The outrage expressed and being expressed by public and private individuals and organizations over the Supreme Court verdict on Section 377 may lead one to believe that ours is a liberal and tolerant society.
Most of us love to proclaim: “I disapprove of what you say, but I will defend to the death your right to say it.” (Wikipedia reports that these words are “often misattributed to Voltaire.” They were actually written by his biographer, Evelyn Beatrice Hall “as an illustration of Voltaire’s beliefs”.) But, in reality, how many of us actually respect the rights of our fellowmen to have thoughts, beliefs, customs and practices that are different from our own?
Some people are openly intolerant. Many more wear a mask of tolerance in public, but the mask comes off in private. This applies mainly to religion, but also to caste, food habits, gender, language, skin colour, economic status, educational background, profession, state of residence, political beliefs, etc., etc.
Read this report in THE HINDU about Sanjay Salve, a teacher, whose increments were withheld by the school he worked for only because, being an atheist, he refused to “fold his hands during prayer time”.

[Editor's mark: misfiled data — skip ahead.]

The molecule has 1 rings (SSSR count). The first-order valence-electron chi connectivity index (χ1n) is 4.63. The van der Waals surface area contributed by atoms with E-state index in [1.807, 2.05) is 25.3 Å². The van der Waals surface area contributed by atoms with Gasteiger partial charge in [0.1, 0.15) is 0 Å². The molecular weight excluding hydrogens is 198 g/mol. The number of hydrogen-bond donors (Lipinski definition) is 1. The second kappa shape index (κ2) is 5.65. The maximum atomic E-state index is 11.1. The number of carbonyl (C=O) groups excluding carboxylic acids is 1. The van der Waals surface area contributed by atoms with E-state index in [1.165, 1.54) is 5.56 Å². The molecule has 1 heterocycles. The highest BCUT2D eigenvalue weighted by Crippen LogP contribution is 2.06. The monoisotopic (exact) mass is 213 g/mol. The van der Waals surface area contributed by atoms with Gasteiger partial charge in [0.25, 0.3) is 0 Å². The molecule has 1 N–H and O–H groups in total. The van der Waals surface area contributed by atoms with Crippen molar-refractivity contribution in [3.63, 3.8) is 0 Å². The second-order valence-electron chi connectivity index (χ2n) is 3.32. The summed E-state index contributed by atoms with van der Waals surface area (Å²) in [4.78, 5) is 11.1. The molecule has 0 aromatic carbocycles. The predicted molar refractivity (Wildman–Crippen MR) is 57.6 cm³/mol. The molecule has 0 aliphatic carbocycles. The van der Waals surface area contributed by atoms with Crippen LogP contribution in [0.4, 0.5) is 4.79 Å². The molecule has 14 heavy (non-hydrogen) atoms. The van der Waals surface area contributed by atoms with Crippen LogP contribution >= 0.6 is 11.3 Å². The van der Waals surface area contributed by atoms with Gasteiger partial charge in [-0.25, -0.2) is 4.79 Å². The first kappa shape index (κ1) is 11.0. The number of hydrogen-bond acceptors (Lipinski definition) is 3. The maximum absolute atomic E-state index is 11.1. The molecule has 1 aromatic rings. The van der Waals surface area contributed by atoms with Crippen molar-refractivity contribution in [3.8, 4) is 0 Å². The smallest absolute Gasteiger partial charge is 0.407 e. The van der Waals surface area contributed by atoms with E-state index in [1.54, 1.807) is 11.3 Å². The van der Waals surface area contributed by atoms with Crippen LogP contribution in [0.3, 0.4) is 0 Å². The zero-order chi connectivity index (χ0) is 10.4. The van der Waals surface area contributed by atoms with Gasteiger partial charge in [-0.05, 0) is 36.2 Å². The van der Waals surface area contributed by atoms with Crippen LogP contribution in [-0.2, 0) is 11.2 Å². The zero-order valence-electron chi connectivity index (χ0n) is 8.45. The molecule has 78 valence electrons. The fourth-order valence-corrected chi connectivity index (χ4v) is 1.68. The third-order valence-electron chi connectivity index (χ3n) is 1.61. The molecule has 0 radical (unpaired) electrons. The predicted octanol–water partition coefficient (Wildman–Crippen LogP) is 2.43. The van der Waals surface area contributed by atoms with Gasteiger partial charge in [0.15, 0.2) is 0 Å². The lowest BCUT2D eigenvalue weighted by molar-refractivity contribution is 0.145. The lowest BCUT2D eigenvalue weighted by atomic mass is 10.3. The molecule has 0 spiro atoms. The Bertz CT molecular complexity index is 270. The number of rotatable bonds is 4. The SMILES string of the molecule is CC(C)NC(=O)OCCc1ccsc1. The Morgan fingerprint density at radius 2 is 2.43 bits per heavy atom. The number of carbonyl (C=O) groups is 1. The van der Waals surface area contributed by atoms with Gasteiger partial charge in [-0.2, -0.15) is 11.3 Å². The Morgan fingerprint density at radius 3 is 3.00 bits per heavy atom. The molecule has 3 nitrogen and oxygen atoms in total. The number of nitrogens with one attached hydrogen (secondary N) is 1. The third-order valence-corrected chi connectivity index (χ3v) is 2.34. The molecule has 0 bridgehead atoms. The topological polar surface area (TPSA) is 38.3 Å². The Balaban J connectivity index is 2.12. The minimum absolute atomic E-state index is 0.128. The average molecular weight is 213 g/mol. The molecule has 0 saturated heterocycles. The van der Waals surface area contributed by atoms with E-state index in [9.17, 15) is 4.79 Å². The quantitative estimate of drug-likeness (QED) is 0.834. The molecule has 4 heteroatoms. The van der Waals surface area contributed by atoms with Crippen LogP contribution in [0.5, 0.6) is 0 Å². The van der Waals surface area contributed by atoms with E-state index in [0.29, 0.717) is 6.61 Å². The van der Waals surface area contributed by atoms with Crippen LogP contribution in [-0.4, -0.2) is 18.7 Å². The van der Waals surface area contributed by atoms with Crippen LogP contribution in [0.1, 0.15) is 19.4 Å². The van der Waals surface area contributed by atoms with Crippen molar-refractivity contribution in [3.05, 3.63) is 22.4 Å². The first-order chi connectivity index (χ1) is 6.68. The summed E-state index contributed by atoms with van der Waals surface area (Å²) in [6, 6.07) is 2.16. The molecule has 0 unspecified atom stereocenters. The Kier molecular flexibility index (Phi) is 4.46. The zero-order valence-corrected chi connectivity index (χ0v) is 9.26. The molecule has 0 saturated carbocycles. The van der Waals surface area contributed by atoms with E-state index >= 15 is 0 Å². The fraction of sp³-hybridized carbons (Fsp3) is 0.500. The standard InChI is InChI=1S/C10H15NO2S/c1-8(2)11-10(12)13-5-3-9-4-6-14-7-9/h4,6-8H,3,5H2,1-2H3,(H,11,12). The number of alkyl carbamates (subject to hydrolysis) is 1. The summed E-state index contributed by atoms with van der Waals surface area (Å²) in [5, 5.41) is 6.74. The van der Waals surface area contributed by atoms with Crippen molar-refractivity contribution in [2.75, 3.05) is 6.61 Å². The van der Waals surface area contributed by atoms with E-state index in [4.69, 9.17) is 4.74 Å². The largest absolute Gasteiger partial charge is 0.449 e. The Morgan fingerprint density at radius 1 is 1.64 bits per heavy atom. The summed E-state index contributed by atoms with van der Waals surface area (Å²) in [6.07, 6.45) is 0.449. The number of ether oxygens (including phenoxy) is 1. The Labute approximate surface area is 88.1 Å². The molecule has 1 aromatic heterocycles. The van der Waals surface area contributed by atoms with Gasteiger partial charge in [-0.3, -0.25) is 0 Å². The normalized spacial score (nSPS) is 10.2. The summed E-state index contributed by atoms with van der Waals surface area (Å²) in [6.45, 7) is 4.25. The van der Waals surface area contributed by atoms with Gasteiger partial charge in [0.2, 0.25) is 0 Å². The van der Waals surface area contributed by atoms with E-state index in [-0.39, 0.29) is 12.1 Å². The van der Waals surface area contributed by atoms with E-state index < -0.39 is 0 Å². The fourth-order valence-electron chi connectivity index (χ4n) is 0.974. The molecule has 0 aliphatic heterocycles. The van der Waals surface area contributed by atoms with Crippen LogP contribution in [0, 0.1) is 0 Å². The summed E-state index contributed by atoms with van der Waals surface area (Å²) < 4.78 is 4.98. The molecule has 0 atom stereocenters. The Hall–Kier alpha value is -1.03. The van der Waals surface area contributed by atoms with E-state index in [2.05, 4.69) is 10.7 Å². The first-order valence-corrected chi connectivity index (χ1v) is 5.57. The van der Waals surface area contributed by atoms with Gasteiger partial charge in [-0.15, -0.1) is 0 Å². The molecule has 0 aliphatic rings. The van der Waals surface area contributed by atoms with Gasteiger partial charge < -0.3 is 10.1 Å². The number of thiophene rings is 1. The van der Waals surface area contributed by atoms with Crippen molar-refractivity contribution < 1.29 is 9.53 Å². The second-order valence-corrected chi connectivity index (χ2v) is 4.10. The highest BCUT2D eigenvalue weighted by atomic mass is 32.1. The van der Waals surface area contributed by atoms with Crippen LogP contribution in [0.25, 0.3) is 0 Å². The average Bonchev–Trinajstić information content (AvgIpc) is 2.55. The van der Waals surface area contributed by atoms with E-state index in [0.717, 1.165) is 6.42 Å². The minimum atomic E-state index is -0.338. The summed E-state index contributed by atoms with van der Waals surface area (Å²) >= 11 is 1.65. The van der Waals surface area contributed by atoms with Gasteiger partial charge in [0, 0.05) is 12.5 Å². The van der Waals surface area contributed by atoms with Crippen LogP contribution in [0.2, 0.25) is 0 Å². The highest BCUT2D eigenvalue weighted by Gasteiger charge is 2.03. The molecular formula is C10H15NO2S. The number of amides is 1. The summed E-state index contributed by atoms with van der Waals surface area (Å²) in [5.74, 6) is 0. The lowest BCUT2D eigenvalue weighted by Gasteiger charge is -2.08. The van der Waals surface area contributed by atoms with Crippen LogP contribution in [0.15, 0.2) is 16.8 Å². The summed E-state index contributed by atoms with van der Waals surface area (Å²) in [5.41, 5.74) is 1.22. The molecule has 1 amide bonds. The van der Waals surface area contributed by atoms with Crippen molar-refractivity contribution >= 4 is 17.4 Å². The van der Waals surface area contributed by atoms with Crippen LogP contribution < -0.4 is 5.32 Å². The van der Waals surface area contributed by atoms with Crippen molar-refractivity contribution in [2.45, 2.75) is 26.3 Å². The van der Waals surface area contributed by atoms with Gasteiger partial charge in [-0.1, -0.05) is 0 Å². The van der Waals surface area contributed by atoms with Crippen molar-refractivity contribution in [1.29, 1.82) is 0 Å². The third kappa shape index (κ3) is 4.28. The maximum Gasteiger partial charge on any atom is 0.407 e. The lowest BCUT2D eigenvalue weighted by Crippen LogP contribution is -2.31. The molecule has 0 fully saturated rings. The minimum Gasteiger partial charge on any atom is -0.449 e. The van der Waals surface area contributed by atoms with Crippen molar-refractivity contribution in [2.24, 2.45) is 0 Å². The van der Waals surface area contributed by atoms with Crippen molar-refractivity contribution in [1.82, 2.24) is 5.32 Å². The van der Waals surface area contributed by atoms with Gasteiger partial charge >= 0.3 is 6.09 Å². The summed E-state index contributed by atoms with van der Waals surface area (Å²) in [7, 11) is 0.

Is it so difficult to be tolerant? Let me share two examples.
An elderly family friend, an ardent devotee of Sri Raghavendra Swami, once happened to describe the inconvenience faced by him while booking train tickets for his wife and himself for their annual pilgrimage to Mantralayam. When I pointed out that he could easily book the tickets online, he said he couldn’t do it as he was ‘computer-illiterate’. I immediately offered to book his tickets, prompting him to ask me whether I, a totally non-religious person, would be comfortable helping him go on a pilgrimage. I replied, “The purpose of your journey is not important. I am happy that I can help you avoid the inconvenience of personally booking train tickets.” When my friend met me after returning from Mantralayam, he hesitatingly offered me a packet of sweets, saying, “I hope it’s OK for you to accept this ‘prasadam’ (food blessed by the deity).” I readily accepted the packet, saying, “You are offering me ‘prasadam’. I am accepting sweets!”
In another incident, the CEO of a small IT company received a request from a senior manager that employees be instructed not to bring non-vegetarian food to office because most of the employees were vegetarians, who found the smell of non-vegetarian food unpleasant. The CEO replied that, while he sympathized with the vegetarian employees, he could not issue such an instruction because he believed that it would violate the right of non-vegetarian employees to eat the food of their choice. What is noteworthy about this incident is the CEO is himself a vegetarian and was equally inconvenienced by the smell of non-vegetarian food!
As these examples show, it is easy to be tolerant in some situations, whereas it is not so easy in other situations. However, it is not that difficult.
What is it that makes some people tolerant and many others intolerant?
What should we do to change people from intolerant to tolerant?